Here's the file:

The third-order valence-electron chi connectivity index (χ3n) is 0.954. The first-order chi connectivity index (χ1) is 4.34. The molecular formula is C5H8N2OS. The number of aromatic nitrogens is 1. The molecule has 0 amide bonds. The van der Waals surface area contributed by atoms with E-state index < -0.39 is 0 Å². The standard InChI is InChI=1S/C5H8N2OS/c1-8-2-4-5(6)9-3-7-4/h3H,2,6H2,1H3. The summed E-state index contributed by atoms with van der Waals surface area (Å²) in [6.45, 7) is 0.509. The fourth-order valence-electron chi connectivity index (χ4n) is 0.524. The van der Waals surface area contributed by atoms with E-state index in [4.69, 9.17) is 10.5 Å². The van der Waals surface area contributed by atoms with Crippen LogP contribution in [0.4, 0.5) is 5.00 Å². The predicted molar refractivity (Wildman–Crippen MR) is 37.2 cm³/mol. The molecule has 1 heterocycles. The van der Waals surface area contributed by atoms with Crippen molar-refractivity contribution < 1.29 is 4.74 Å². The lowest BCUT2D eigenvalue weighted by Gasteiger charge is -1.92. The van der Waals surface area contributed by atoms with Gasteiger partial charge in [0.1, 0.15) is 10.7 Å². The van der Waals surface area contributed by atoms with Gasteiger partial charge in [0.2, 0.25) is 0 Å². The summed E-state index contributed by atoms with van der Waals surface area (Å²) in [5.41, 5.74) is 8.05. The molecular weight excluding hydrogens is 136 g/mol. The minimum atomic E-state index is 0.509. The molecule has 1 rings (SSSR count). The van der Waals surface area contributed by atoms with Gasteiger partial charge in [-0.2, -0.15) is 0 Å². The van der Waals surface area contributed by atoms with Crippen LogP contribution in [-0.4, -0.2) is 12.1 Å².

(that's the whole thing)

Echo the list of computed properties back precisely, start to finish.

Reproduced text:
The third-order valence-electron chi connectivity index (χ3n) is 0.954. The first-order chi connectivity index (χ1) is 4.34. The molecular formula is C5H8N2OS. The number of aromatic nitrogens is 1. The molecule has 0 amide bonds. The van der Waals surface area contributed by atoms with E-state index < -0.39 is 0 Å². The standard InChI is InChI=1S/C5H8N2OS/c1-8-2-4-5(6)9-3-7-4/h3H,2,6H2,1H3. The summed E-state index contributed by atoms with van der Waals surface area (Å²) in [6.45, 7) is 0.509. The fourth-order valence-electron chi connectivity index (χ4n) is 0.524. The van der Waals surface area contributed by atoms with E-state index in [4.69, 9.17) is 10.5 Å². The van der Waals surface area contributed by atoms with Crippen LogP contribution in [0.4, 0.5) is 5.00 Å². The predicted molar refractivity (Wildman–Crippen MR) is 37.2 cm³/mol. The molecule has 1 heterocycles. The van der Waals surface area contributed by atoms with Crippen molar-refractivity contribution < 1.29 is 4.74 Å². The lowest BCUT2D eigenvalue weighted by Gasteiger charge is -1.92. The van der Waals surface area contributed by atoms with Gasteiger partial charge in [0.1, 0.15) is 10.7 Å². The van der Waals surface area contributed by atoms with Gasteiger partial charge in [0.2, 0.25) is 0 Å². The summed E-state index contributed by atoms with van der Waals surface area (Å²) in [5.41, 5.74) is 8.05. The molecular weight excluding hydrogens is 136 g/mol. The minimum atomic E-state index is 0.509. The molecule has 1 rings (SSSR count). The van der Waals surface area contributed by atoms with Gasteiger partial charge in [-0.2, -0.15) is 0 Å². The van der Waals surface area contributed by atoms with Crippen LogP contribution in [-0.4, -0.2) is 12.1 Å².